At what age can you start using ADD/ADHD medications?
None of these medications have a formal “indication” (i.e., approval by the FDA) for use in children under the age of 6 years. However, experienced physicians like myself are frequently called upon to evaluate and treat preschoolers. Oftentimes, these are some of the most challenging situations.
Children who present with ADD at this age often have profound attentional weaknesses that are associated with extreme temperamental traits and significant developmental delays.
In my experience, if the attentional component of these children’s problems is not treated with medication, it is unlikely progress can be made to correct or remediate other associated difficulties.
Therefore, in many of these circumstances, I have carefully and successfully used the stimulants and the non-stimulant, Strattera. I have had particular success using the stimulants Dexedrine and Dextrostat in ADD preschoolers who have associated language delays. Because children at this age generally can’t swallow pills, it may be necessary to use medications like Metadate that can be sprinkled on food. It is my opinion that only the most experienced clinicians should take on this difficult population.
Equally challenging are those ADD preschoolers whose behaviors are difficult to distinguish from normal. Some degree of distractibility, short attention span, and impulsivity can be the norm in children 3 to 6 years.
Do we just wait and hope he grows out of it?
Does failure to identify and begin treatment put the child at risk for learning failure, behavior control difficulty, poor peer relationships, and low self-esteem?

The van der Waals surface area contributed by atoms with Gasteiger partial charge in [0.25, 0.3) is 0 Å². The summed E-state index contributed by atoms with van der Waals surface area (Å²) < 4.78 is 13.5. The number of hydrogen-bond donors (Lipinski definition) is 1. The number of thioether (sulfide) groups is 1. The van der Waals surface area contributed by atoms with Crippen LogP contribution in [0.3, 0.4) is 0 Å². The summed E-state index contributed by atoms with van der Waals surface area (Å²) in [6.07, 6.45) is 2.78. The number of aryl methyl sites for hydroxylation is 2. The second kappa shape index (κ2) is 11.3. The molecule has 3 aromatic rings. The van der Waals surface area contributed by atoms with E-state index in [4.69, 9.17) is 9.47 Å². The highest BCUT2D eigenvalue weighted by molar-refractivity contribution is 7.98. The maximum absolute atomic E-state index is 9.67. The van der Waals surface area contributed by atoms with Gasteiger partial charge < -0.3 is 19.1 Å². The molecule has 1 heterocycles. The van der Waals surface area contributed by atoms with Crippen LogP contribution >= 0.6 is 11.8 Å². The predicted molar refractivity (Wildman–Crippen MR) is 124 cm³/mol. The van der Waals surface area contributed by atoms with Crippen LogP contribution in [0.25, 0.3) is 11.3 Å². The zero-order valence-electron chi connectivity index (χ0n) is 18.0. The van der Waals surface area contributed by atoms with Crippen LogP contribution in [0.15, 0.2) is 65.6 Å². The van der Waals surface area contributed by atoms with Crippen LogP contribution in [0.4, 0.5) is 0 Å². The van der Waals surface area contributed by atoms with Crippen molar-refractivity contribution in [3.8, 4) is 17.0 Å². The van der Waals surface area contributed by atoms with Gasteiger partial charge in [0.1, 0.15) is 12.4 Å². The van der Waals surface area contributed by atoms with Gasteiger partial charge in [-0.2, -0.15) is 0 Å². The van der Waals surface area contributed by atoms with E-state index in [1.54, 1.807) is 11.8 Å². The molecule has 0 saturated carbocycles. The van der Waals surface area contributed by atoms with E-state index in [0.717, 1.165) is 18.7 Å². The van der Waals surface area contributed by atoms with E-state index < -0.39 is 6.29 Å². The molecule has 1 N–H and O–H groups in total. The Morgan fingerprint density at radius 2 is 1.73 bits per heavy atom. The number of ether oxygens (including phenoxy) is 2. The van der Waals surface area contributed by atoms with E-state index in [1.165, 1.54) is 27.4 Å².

These are difficult questions. Again, my bias is that they require the expertise of a physician highly experienced with ADD. If, after a thorough evaluation, such a clinician is able to make the diagnosis of ADD, then there is no good reason to delay treatment with these medications.
Can these medications be used in adults with ADD?
All of the medications used to treat ADD are just as effective in adults as they are in children and adolescents. The underlying biological differences that cause the symptoms of ADD remain relatively stable from childhood through adult life.
Therefore, it makes sense that if the medications can help correct these differences in childhood, they should be able to do the same in adults.
At the present time, Strattera is the only medication that has a formal indication for use in adults. However, all of the stimulants have been used safely for many years in the treatment of ADD adults.
Obviously, the dosage levels required for adults are often different from those that are effective for children. Similarly, some of the side effects children and adults experience are different. In all other respects, however, use of these medications is the same in adults and children.
You’re not alone if you’re nervous about ADD/ADHD medication. Public debate, often fueled by bias and misinformation, has stirred up a cloud of fear around effective medication treatment options. In our practice, we’ve seen time and again that medication can be a powerful tool in treating ADD. Don’t miss 7 Keys to Successful (and Safe) Medication Treatment for ADD!